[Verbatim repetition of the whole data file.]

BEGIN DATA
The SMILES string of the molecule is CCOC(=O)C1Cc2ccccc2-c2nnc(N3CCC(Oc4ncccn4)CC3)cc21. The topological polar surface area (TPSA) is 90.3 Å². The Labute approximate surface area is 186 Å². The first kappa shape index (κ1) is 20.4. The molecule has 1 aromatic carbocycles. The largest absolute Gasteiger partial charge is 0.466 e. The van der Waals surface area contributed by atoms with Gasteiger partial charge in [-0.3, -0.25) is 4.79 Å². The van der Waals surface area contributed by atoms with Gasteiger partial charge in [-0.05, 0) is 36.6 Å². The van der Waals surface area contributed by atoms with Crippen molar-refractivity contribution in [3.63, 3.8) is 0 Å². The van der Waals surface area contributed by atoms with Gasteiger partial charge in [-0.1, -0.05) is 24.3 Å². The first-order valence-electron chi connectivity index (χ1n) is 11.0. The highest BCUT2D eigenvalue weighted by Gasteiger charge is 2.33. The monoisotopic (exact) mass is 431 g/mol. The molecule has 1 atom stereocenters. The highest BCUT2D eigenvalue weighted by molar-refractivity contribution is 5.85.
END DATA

The SMILES string of the molecule is CCOC(=O)C1Cc2ccccc2-c2nnc(N3CCC(Oc4ncccn4)CC3)cc21. The topological polar surface area (TPSA) is 90.3 Å². The Labute approximate surface area is 186 Å². The first kappa shape index (κ1) is 20.4. The molecule has 1 aromatic carbocycles. The largest absolute Gasteiger partial charge is 0.466 e. The van der Waals surface area contributed by atoms with Gasteiger partial charge in [-0.3, -0.25) is 4.79 Å². The van der Waals surface area contributed by atoms with Gasteiger partial charge in [-0.05, 0) is 36.6 Å². The van der Waals surface area contributed by atoms with Crippen molar-refractivity contribution in [3.63, 3.8) is 0 Å². The van der Waals surface area contributed by atoms with Gasteiger partial charge in [-0.1, -0.05) is 24.3 Å². The first-order valence-electron chi connectivity index (χ1n) is 11.0. The highest BCUT2D eigenvalue weighted by Gasteiger charge is 2.33. The monoisotopic (exact) mass is 431 g/mol. The molecule has 1 atom stereocenters. The highest BCUT2D eigenvalue weighted by molar-refractivity contribution is 5.85.